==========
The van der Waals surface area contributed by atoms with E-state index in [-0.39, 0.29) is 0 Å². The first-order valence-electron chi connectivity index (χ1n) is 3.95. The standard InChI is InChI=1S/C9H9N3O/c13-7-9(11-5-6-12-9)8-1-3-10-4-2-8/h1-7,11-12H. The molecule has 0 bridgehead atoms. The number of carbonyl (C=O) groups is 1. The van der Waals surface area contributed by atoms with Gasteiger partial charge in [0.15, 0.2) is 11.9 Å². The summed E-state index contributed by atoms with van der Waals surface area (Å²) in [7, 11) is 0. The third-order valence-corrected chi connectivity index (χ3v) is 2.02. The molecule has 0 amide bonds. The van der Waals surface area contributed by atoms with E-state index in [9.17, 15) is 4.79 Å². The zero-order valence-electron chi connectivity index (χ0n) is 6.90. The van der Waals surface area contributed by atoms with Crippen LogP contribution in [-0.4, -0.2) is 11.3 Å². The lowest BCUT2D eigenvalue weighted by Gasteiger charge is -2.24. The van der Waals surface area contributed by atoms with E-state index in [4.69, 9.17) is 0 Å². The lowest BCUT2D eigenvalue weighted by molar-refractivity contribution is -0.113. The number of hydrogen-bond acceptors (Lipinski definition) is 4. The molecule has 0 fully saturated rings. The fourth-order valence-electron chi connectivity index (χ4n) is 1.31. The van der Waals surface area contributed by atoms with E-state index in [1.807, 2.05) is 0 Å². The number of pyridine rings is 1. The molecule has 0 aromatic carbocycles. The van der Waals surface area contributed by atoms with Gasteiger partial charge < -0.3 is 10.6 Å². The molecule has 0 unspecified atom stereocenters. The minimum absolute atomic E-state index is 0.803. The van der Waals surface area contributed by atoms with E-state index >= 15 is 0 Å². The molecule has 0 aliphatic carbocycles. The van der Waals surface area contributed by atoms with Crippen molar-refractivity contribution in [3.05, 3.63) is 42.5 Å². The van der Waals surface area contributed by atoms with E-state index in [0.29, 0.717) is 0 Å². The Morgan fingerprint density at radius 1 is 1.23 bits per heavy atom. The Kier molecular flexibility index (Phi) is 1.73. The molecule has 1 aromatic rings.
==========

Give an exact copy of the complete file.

The van der Waals surface area contributed by atoms with E-state index in [-0.39, 0.29) is 0 Å². The first-order valence-electron chi connectivity index (χ1n) is 3.95. The standard InChI is InChI=1S/C9H9N3O/c13-7-9(11-5-6-12-9)8-1-3-10-4-2-8/h1-7,11-12H. The molecule has 0 bridgehead atoms. The number of carbonyl (C=O) groups is 1. The van der Waals surface area contributed by atoms with Gasteiger partial charge in [0.15, 0.2) is 11.9 Å². The summed E-state index contributed by atoms with van der Waals surface area (Å²) in [7, 11) is 0. The third-order valence-corrected chi connectivity index (χ3v) is 2.02. The molecule has 0 amide bonds. The van der Waals surface area contributed by atoms with E-state index in [9.17, 15) is 4.79 Å². The zero-order valence-electron chi connectivity index (χ0n) is 6.90. The van der Waals surface area contributed by atoms with Crippen LogP contribution in [-0.4, -0.2) is 11.3 Å². The lowest BCUT2D eigenvalue weighted by Gasteiger charge is -2.24. The van der Waals surface area contributed by atoms with E-state index in [4.69, 9.17) is 0 Å². The lowest BCUT2D eigenvalue weighted by molar-refractivity contribution is -0.113. The number of hydrogen-bond acceptors (Lipinski definition) is 4. The molecule has 0 fully saturated rings. The fourth-order valence-electron chi connectivity index (χ4n) is 1.31. The van der Waals surface area contributed by atoms with E-state index in [1.807, 2.05) is 0 Å². The number of pyridine rings is 1. The molecule has 0 aromatic carbocycles. The van der Waals surface area contributed by atoms with Gasteiger partial charge < -0.3 is 10.6 Å². The molecule has 0 unspecified atom stereocenters. The minimum absolute atomic E-state index is 0.803. The van der Waals surface area contributed by atoms with E-state index >= 15 is 0 Å². The molecule has 0 aliphatic carbocycles. The van der Waals surface area contributed by atoms with Crippen molar-refractivity contribution in [3.05, 3.63) is 42.5 Å². The van der Waals surface area contributed by atoms with E-state index in [0.29, 0.717) is 0 Å². The Morgan fingerprint density at radius 1 is 1.23 bits per heavy atom. The Kier molecular flexibility index (Phi) is 1.73. The molecule has 1 aromatic rings.